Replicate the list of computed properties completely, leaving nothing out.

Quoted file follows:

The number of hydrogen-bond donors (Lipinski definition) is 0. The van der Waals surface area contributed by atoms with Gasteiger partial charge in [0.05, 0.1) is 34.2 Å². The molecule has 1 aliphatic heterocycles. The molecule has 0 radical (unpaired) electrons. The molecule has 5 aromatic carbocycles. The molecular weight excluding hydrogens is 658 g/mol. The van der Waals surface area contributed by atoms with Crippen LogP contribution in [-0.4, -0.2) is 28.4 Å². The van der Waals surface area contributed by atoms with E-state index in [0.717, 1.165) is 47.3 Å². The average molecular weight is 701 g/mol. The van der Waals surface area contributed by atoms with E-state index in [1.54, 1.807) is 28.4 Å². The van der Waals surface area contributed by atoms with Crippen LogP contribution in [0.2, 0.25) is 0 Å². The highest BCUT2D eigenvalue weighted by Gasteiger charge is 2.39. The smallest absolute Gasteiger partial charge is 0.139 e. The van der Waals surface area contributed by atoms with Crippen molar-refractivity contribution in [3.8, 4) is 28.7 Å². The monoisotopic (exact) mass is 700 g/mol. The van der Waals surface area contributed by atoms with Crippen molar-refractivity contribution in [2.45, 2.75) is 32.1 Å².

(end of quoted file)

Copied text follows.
The number of hydrogen-bond donors (Lipinski definition) is 0. The van der Waals surface area contributed by atoms with Gasteiger partial charge in [0.05, 0.1) is 34.2 Å². The molecule has 1 aliphatic heterocycles. The molecule has 0 radical (unpaired) electrons. The molecule has 5 aromatic carbocycles. The molecular weight excluding hydrogens is 658 g/mol. The van der Waals surface area contributed by atoms with Crippen LogP contribution in [-0.4, -0.2) is 28.4 Å². The van der Waals surface area contributed by atoms with E-state index in [0.717, 1.165) is 47.3 Å². The average molecular weight is 701 g/mol. The van der Waals surface area contributed by atoms with E-state index in [1.54, 1.807) is 28.4 Å². The van der Waals surface area contributed by atoms with Crippen LogP contribution in [0.2, 0.25) is 0 Å². The highest BCUT2D eigenvalue weighted by Gasteiger charge is 2.39. The smallest absolute Gasteiger partial charge is 0.139 e. The van der Waals surface area contributed by atoms with Crippen molar-refractivity contribution in [3.8, 4) is 28.7 Å². The monoisotopic (exact) mass is 700 g/mol. The van der Waals surface area contributed by atoms with Crippen molar-refractivity contribution in [2.45, 2.75) is 32.1 Å².